Junkfood Science: More Reindeer Games

March 28, 2009

More Reindeer Games

Nearly 3,000 news stories this past week jumped on the bandwagon to report that a new study had found that red meat may be deadly. This is another flagrant illustration that we’d all be a lot healthier if we just stopped reading medical news stories. Not one health journalist reported the study accurately, truthfully or responsibly. As a result, countless people have been needlessly frightened about their food and health and are being led to make health decisions or support policies that have no grounds in sound science.

This was not a clinical study at all. Not a single person was ever examined. It turned out to be another computer data dredge of those AARP member mail-in questionnaires from 14 years ago. It was unable to find a single tenable correlation between meat consumption and premature death — in fact, it not only failed to find an association between meat and higher incidences of cancer or premature deaths, but if you want to split hairs, it found the opposite of many of the claims in the news this week.

Before revealing what didn't make the news, let’s take a quick look at how they did it.

Garbage In

As readers will remember, in 1995-6, the AARP had sent out questionnaires to its members (50-71 years of age) in select parts of country, asking them their height and weight, lifestyle habits, and to estimate how often they had eaten 124 food items over the past year. Only 1.5% of AARP members returned the questionnaires, and they were not representative of adults their age at all. Their self-reported answers were never confirmed, either.

But these mail-in membership questionnaires became the NIH-AARP Diet and Health Study database. It has been used to dredge through and find all sorts of meaningless correlations to frighten people. [The most recent scare was here.]

A total of 617,119 persons returned the AARP member questionnaires. For the study published this week in Archives of Internal Medicine, the authors used questionnaires from 322,263 men and 223,390 women. Based on those food frequency questionnaires, the authors estimated how much red meat the seniors had eaten.

Red meat intake was calculated using the frequency of consumption and portion size information of all types of beef and pork and included bacon, beef, cold cuts, ham, hamburger, hotdogs, liver, pork, sausage, steak, and meats in foods such as pizza, chili, lasagna, and stew.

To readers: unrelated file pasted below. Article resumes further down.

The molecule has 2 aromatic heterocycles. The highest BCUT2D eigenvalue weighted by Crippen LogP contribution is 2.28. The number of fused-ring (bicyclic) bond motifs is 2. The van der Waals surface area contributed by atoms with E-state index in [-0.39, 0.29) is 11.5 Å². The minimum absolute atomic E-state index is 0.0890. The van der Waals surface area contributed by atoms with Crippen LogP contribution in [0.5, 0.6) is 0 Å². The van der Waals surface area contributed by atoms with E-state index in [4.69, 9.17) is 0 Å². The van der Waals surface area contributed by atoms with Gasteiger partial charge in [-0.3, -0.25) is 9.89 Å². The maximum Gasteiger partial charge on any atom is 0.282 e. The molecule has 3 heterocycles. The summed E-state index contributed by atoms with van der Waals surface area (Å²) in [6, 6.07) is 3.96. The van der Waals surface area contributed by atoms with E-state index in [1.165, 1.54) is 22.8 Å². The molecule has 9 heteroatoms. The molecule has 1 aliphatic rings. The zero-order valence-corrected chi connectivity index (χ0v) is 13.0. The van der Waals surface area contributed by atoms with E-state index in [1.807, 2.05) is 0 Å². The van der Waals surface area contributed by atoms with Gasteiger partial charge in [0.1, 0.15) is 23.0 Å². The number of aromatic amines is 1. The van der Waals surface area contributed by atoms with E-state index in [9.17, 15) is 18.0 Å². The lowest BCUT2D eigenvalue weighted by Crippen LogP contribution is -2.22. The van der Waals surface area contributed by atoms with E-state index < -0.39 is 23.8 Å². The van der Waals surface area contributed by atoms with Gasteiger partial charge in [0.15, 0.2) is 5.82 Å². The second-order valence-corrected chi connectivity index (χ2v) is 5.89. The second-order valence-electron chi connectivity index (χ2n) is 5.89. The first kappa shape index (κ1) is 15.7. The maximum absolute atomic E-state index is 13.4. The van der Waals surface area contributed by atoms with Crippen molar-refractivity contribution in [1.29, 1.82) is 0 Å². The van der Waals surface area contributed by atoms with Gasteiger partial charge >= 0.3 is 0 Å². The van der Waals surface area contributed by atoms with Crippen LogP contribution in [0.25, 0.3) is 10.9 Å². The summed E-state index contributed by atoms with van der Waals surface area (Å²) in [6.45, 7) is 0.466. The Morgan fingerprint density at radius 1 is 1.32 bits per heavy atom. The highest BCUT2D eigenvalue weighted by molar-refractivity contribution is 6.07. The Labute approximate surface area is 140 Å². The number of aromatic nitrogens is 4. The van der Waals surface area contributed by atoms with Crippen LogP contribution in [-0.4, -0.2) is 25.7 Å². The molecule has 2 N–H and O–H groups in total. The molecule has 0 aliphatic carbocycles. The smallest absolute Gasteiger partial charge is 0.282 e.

Taking this already dubious data, they “created three diet types: high-, medium- and low-risk meat diets” and gave a point score of 1 through 3 to people at the different meat consumptions. Using computer modeling, they looked for correlations between their estimated meat consumption scores and deaths over the following ten years, as reported on the Social Security Administration Death Master File. Finally, they estimated odds ratios (also called hazard ratios) of the links that came up. Causes of death were taken from insurance billing codes (International Classification of Diseases, ICD-9 and ICD-10).

Computer games

These types of studies [epidemiological data dredges were explained here] are most rife with misinterpreted statistics, errors and biases, and are most easily manipulated to arrive at whatever conclusions researchers set out to find. They are also the most poorly understood. Not only is it common to mistakenly think that any correlations the computer models dredge up indicate causation, but the public doesn’t realize that, especially for these types of studies, a correlation (“risk”) has to be mighty big to even suggest a true effect. The more data you mine, the more likely you’ll randomly yield hits that are statistically significant, but no better than chance and mean nothing. The bigger the study, the bigger the chances for spurious correlations. Computer modeling errors are often even larger than random chance. So, relative risks for a link between meat and deaths, for example, have to be tenable — beyond what would have come up by random chance and statistical error or as a marker for a confounding factor. Credible scientists don’t accept as tenable any relative risk under 200% to 300%.

But it’s easy to frighten people who don’t understand statistics with inconsequential correlations that sound significant and scary. These are the studies that become the scare of the week.